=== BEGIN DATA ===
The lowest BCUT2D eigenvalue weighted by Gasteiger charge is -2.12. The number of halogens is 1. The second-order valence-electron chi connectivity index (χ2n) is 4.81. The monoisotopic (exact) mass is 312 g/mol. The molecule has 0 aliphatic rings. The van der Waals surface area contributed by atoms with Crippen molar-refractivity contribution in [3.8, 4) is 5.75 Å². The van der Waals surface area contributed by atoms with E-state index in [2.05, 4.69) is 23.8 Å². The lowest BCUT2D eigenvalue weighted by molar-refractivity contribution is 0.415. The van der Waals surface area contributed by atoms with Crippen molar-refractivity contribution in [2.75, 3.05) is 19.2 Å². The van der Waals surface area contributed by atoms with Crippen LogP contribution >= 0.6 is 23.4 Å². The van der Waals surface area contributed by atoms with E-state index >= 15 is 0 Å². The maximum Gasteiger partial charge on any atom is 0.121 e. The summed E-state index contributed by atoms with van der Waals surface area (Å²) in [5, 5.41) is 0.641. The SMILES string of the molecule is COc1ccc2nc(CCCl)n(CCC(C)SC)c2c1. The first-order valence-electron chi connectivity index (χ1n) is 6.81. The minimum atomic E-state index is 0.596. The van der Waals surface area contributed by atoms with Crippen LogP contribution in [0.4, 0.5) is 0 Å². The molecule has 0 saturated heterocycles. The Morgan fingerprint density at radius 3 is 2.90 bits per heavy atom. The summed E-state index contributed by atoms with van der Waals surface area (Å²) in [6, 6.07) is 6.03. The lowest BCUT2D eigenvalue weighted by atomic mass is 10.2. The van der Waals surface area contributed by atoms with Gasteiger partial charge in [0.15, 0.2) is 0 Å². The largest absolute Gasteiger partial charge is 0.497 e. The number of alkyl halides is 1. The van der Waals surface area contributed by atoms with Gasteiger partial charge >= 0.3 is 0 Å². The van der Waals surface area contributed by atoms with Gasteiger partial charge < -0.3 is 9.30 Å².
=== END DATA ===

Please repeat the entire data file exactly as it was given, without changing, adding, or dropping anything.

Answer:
The lowest BCUT2D eigenvalue weighted by Gasteiger charge is -2.12. The number of halogens is 1. The second-order valence-electron chi connectivity index (χ2n) is 4.81. The monoisotopic (exact) mass is 312 g/mol. The molecule has 0 aliphatic rings. The van der Waals surface area contributed by atoms with Crippen molar-refractivity contribution in [3.8, 4) is 5.75 Å². The van der Waals surface area contributed by atoms with E-state index in [2.05, 4.69) is 23.8 Å². The lowest BCUT2D eigenvalue weighted by molar-refractivity contribution is 0.415. The van der Waals surface area contributed by atoms with Crippen molar-refractivity contribution in [2.75, 3.05) is 19.2 Å². The van der Waals surface area contributed by atoms with Crippen LogP contribution >= 0.6 is 23.4 Å². The van der Waals surface area contributed by atoms with E-state index >= 15 is 0 Å². The maximum Gasteiger partial charge on any atom is 0.121 e. The summed E-state index contributed by atoms with van der Waals surface area (Å²) in [5, 5.41) is 0.641. The SMILES string of the molecule is COc1ccc2nc(CCCl)n(CCC(C)SC)c2c1. The first-order valence-electron chi connectivity index (χ1n) is 6.81. The minimum atomic E-state index is 0.596. The van der Waals surface area contributed by atoms with Crippen LogP contribution in [0.4, 0.5) is 0 Å². The molecule has 0 saturated heterocycles. The Morgan fingerprint density at radius 3 is 2.90 bits per heavy atom. The summed E-state index contributed by atoms with van der Waals surface area (Å²) in [6, 6.07) is 6.03. The lowest BCUT2D eigenvalue weighted by atomic mass is 10.2. The van der Waals surface area contributed by atoms with Gasteiger partial charge in [0.15, 0.2) is 0 Å². The largest absolute Gasteiger partial charge is 0.497 e. The number of alkyl halides is 1. The van der Waals surface area contributed by atoms with Gasteiger partial charge >= 0.3 is 0 Å². The van der Waals surface area contributed by atoms with Gasteiger partial charge < -0.3 is 9.30 Å².